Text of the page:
THE VIRTUALITY CONTINUUM REVISITED
For the third time in succession the "Human Media Interaction" (HMI) research section of the CTIT succeeded to get a workshop proposal accepted at the most important international conference on Computer Human Interaction (CHI). In 2003 we organized such a workshop in Miami (on humor in the interface), in 2004 we organized a workshop in Vienna on the social aspects of ambient intelligence, and, now, in 2005, we will organize a workshop on the virtuality continuum (multi-party interaction between human and virtual agents in smart/ambient environments) at CHI 2005 in Portland. The workshop will be organized together with David Traum of the Institute of Creative Technologies in Marina del Rey, California, USA.
Preliminary announcement of this workshop:
More and more we see the need to model multi-party interaction in the interface. Interactions take place in environments rather than in the traditional human-computer interface and in these interactions different actors are involved, both human and non-human. Environments, e.g. a smart meeting room or a desktop storytelling environment, require the modeling of multimodal interaction: interactions between human users, the environments and objects represented in the environments, and (embodied) conversational agents that represent human users or that have been designed to play particular roles in the environment. Traditionally, an agent plays the role of an information or navigation agent, plays the role of a meeting assistant in a virtual meeting environment, or plays the role of an actor in a virtual storytelling environment. However, in many environments, rather than interacting with one particular user they need to interact with different human and also other synthetic agents, they need to know about the properties (personalities, intelligence, emotions, capabilities, etc.) of these different agents, they need to know who is aware of what they are saying or doing, and they need to maintain a model of the multi-party dialogue between the different agents.
The concept of the virtuality continuum was introduced in the literature by Milgram and Kishino in 1994. It describes a continuum from full reality to full virtuality. A real environment can have human inhabitants that interact with each other without computer-generated stimuli. At the other hand of the continuum we have an environment where all stimuli are computer-generated. In this workshop we investigate the modeling of multi-party interaction from the point of view of the virtuality continuum. For environments on this continuum, interaction modeling means multimodal (verbal and nonverbal) interaction modeling and it means modeling various humans and virtual humans interacting simultaneously. These virtual humans can either be fully synthesized and autonomous, they can real-time represent humans that remotely visit, meet or work in the environment, or they can be something in between.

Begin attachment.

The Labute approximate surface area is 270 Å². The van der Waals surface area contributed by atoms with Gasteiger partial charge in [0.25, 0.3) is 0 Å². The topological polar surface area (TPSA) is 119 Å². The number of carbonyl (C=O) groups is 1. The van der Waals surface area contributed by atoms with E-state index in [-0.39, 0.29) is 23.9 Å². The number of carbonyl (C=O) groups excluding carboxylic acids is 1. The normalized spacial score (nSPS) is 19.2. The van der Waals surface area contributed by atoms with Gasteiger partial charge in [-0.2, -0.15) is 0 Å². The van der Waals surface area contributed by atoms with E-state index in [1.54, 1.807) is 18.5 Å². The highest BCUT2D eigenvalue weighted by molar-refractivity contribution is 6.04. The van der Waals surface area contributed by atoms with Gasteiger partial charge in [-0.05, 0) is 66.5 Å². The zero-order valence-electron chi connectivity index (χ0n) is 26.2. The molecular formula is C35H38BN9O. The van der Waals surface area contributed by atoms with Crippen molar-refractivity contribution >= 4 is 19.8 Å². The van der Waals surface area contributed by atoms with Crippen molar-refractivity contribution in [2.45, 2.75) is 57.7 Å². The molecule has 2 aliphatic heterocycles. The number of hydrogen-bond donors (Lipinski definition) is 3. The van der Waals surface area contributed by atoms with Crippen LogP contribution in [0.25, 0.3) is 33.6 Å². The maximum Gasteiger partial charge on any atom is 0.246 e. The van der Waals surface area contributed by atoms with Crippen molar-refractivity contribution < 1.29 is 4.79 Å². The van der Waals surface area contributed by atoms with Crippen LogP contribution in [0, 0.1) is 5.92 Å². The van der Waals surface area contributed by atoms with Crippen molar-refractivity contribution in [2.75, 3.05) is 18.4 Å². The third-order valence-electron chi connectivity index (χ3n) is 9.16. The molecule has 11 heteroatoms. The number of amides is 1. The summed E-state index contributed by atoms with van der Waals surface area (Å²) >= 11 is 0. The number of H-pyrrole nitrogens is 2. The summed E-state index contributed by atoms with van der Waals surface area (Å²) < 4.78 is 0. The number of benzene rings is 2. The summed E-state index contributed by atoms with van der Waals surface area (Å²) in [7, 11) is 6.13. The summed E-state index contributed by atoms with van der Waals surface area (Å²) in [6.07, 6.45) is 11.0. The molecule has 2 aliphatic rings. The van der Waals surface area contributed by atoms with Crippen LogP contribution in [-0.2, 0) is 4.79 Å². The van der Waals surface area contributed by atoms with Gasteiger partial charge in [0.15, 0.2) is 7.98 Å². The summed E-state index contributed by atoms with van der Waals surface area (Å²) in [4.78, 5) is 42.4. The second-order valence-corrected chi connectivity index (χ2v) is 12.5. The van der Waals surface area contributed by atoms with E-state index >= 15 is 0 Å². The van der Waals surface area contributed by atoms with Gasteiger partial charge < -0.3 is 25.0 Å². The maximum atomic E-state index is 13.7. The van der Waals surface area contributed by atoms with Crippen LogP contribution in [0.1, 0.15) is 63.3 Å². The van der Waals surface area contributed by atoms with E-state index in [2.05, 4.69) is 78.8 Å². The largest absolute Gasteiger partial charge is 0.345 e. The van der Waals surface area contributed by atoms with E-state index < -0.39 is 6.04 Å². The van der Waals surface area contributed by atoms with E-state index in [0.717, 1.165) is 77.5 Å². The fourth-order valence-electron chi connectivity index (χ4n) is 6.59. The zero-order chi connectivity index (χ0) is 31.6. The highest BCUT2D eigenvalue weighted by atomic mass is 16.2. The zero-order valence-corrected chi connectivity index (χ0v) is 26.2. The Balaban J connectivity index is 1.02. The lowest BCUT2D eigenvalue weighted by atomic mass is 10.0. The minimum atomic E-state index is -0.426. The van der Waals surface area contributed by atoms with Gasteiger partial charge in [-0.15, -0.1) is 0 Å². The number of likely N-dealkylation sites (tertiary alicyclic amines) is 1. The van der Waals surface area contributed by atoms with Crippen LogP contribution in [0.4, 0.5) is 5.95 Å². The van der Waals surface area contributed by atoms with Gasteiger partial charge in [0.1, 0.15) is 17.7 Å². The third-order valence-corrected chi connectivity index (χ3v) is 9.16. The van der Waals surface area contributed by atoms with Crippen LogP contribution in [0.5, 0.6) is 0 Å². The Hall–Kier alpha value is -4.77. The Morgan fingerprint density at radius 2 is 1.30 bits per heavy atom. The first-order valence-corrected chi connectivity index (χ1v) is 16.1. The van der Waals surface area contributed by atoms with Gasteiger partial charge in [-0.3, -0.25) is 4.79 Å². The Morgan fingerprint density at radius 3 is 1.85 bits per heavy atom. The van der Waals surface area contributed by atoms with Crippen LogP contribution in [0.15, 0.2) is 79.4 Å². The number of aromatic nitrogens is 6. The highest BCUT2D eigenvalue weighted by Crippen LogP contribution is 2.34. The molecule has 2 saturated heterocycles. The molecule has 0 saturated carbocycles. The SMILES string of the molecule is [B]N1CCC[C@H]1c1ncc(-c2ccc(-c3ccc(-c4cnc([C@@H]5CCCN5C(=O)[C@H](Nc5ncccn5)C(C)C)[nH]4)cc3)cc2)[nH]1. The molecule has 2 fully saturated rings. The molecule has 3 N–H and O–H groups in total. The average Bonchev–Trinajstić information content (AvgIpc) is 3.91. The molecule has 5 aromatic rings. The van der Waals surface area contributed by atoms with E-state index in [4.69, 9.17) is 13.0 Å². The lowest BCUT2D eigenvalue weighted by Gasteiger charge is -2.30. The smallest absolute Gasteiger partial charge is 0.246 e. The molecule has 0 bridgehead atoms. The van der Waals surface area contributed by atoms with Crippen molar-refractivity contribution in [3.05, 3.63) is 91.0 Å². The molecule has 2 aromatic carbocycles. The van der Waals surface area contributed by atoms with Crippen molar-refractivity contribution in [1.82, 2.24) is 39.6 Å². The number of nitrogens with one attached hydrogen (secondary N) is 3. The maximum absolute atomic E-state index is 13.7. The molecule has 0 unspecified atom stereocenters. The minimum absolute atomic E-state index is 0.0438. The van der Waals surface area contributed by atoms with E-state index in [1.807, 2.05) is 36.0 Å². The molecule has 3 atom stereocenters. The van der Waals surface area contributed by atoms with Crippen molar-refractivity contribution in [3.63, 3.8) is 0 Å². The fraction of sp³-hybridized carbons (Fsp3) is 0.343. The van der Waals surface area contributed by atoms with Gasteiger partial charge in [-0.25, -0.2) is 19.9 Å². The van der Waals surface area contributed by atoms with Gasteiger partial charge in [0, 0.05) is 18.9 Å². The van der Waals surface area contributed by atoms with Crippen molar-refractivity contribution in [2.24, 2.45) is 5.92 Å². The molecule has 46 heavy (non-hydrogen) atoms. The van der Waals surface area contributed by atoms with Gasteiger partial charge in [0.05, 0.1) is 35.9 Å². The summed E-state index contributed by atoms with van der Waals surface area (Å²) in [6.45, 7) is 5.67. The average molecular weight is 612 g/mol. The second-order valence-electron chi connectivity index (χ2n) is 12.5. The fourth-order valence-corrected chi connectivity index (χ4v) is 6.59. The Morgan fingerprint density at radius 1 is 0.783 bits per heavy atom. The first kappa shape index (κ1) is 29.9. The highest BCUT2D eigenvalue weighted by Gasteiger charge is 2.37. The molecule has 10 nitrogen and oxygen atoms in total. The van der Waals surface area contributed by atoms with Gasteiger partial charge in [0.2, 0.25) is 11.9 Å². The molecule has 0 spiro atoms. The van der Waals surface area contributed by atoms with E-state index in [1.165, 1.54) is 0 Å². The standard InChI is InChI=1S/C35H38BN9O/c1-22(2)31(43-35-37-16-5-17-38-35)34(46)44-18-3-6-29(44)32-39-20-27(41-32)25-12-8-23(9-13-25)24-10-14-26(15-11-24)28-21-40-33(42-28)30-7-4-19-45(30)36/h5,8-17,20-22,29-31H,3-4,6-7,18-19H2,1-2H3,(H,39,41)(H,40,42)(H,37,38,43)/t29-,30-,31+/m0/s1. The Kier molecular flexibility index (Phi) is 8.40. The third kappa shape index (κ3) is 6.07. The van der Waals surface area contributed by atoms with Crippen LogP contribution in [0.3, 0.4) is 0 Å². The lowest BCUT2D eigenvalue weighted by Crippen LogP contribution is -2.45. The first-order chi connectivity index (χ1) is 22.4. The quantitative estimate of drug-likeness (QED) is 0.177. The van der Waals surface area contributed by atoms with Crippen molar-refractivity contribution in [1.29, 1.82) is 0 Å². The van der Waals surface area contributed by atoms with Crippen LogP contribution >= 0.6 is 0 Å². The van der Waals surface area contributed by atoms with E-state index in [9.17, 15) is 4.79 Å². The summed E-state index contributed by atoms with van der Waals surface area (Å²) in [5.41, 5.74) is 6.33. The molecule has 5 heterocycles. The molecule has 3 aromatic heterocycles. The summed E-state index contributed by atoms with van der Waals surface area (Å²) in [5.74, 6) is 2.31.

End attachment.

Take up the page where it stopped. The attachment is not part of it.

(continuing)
This workshop aims to:
- Identify HCI problems related to multi-party interacting in the virtuality continuum; shortcomings and necessary development of existing theories; role of the properties of the environment and its position on the continuum on interaction behavior of inhabitants, i.e., interacting with the environment and with other inhabitants.
- Discuss the role of multi-party interaction modeling, assuming that objects, physical inhabitants, virtual inhabitants and (future) observers all play roles in the multi-party interaction. This research needs to take into account temporal and spatial characteristics of interaction in physical, augmented reality and virtual reality environments, including cross-modal reference resolution. In particular we need to discuss models that integrate theories from linguistics and nonverbal (gaze, turntaking, addressee detection) communication
- Discuss problems related to the fusion and fission of information for multi-party interaction of virtual agents and their human partners in environments positioned on the continuum. What is the state-of-the-art in multi-modal interaction modeling, in particular human nonverbal interaction behavior and does it cover the needs of these environments?
We encourage participation from a wide range of disciplines including Human-Computer Interaction, Social Psychology, Computer Science, Artificial Intelligence and Natural Language Processing. The workshop will be limited to 16 participants. Please submit a 2-4-page position paper outlining your interest in this topic to firstname.lastname@example.org. Position papers must be received by 15 January 2005. Participants will be notified of selection by 15 February 2005.
The workshop format will include a presentation by each participant and discussion. In addition each participant will lead a discussion on the issues raised by another participant's paper.